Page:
Hey wait a minute! You’re not going to put a warning line on this at the bottom are you? That’s cold. What’s so wrong with what I said! It’s just Shakopee, c’mon. Your talking like I said something bad about the Pope or Oprah, or maybe the Popra, or even Nina Archabal. Say did you hear that lady is going to retire, OMG, I can’t believe it. You should put something about that on your site. . . . . Okay, fine, I gotta go too.

NOTICE: The opinions of Daniel Shagobince and the other commentators on this site are their own and do not represent those of www.MinnesotaHistory.net


Comments

The incredibly imperceptibly unpersuasively pervasive influence of the Mystical Lake! — 9 Comments

  1. Shakopee is the LOCATION of the tribe, and the land has been there for ever, Gov. recog. of the tribe came in 69, white rules. The Strib might not have anything to do with the ad placement? The kind of quick witty writers such as your self or the smart ass people at the paper themselves. Crap we all have to put up with.

  2. Someone sent me the following question:

    “Was the ad for their 2 for 1 buffet?? Sent from my iPhone.”

    The answer should be obvious from the picture in the article.

  3. How attorney Kaardahl was able to tell somebody that they could get something they already have is a question nobody is asking. Wolfchild already has what they were looking for in the lawsuit, which by the way was against the United States for the same land he lives on, and just saying that something “is so” does not make it that way, Judge Lettow could not back out of his misguided rulings. The truth WAS denied, denied being heard at the Supreme. Read the lawsuit and educate.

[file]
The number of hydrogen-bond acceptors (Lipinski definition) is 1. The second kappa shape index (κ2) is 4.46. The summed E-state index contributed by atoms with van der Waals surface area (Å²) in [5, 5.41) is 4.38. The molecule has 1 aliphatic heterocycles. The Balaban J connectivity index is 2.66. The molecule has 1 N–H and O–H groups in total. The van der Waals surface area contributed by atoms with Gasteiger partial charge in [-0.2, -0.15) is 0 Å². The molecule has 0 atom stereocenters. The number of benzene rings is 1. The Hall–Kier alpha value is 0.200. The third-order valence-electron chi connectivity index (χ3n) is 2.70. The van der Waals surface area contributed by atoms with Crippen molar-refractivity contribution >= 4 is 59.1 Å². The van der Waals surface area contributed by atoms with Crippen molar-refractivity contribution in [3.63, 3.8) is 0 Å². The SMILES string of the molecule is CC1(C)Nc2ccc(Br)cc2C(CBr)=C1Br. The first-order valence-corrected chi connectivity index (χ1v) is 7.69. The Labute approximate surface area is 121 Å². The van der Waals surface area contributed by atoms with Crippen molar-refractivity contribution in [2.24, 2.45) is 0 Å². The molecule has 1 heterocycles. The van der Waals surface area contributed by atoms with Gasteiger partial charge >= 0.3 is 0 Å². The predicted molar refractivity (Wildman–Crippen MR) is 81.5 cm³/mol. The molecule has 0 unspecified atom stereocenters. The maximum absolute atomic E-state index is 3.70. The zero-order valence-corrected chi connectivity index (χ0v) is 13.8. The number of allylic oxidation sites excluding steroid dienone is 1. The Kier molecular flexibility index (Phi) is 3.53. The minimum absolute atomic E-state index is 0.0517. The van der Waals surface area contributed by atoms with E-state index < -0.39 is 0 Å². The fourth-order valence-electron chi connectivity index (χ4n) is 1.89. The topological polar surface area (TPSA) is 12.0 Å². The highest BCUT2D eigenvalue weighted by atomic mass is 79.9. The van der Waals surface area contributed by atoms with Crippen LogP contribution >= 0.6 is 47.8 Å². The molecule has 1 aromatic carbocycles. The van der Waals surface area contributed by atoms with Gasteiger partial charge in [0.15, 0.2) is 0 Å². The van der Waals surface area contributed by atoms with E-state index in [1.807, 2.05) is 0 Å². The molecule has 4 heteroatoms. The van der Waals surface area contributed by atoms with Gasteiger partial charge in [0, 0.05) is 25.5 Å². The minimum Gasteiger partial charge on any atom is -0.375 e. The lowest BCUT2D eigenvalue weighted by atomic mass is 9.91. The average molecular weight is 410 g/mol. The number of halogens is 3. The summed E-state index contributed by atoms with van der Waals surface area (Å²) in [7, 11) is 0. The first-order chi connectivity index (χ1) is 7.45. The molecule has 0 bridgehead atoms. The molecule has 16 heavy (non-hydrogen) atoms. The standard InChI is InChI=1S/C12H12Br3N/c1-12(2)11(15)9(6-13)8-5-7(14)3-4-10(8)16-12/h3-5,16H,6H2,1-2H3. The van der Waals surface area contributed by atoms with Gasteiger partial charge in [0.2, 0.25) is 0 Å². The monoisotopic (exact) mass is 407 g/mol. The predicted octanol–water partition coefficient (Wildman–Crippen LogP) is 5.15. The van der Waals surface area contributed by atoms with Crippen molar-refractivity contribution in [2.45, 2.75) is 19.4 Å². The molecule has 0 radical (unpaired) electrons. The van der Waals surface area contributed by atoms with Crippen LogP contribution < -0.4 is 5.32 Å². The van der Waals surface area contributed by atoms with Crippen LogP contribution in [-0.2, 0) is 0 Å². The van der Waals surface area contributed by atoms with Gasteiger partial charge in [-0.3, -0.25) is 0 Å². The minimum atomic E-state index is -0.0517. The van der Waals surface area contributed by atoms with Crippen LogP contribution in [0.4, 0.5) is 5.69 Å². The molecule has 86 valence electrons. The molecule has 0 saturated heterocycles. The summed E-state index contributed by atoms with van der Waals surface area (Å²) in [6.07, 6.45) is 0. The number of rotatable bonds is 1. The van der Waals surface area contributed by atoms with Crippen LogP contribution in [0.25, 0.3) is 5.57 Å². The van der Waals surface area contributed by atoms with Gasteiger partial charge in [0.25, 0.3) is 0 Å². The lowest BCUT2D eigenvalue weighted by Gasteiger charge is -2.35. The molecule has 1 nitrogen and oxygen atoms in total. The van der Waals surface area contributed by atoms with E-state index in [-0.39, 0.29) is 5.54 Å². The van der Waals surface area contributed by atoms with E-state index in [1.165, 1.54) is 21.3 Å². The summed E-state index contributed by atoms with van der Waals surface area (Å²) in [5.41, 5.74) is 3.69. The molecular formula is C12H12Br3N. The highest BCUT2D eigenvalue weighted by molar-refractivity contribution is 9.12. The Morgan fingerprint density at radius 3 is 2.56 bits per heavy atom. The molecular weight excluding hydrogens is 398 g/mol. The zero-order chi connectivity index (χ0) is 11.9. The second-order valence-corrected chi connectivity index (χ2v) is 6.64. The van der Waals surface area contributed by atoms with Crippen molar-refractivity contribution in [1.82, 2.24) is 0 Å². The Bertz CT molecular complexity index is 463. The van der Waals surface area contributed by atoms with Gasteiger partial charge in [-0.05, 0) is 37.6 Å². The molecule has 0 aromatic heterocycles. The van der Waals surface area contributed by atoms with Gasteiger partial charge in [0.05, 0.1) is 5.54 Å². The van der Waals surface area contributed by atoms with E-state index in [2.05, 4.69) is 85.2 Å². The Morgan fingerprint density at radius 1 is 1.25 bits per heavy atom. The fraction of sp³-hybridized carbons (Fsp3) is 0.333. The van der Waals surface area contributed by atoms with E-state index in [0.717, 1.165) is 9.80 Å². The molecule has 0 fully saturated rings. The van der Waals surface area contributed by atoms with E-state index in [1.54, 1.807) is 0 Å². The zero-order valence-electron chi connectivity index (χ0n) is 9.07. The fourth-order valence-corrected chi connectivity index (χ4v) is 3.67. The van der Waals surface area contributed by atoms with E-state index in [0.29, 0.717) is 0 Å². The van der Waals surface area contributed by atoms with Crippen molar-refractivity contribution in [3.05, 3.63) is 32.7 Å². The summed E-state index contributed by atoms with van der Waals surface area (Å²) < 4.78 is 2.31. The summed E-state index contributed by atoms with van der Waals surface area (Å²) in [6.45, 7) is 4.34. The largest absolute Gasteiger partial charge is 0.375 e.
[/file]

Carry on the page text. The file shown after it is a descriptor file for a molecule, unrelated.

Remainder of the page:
4. Sanders, your last comment is enigmatic. Wolfchild may live on trust land, but the point of the lawsuit was that there are many other Mdewakanton Dakota who do not share in the land that was set aside for them in the 1880s. You may question people’s motives, but the case was made beyond any one person’s individual self-interest and it was made with a great deal of documentary information. And, obviously, when it comes to court cases, you don’t just say it, you have to present evidence. Sometimes you win, sometimes you lose. That’s the way it goes. In this case, it is all going back to the Court of Claims, where there may be further action. After all what was on appeal to the Supreme Court had to do with a preliminary ruling on one issue. There has yet to be a full trial in the Court of Claims. And as I said last year, the case may end but these issues will not go away.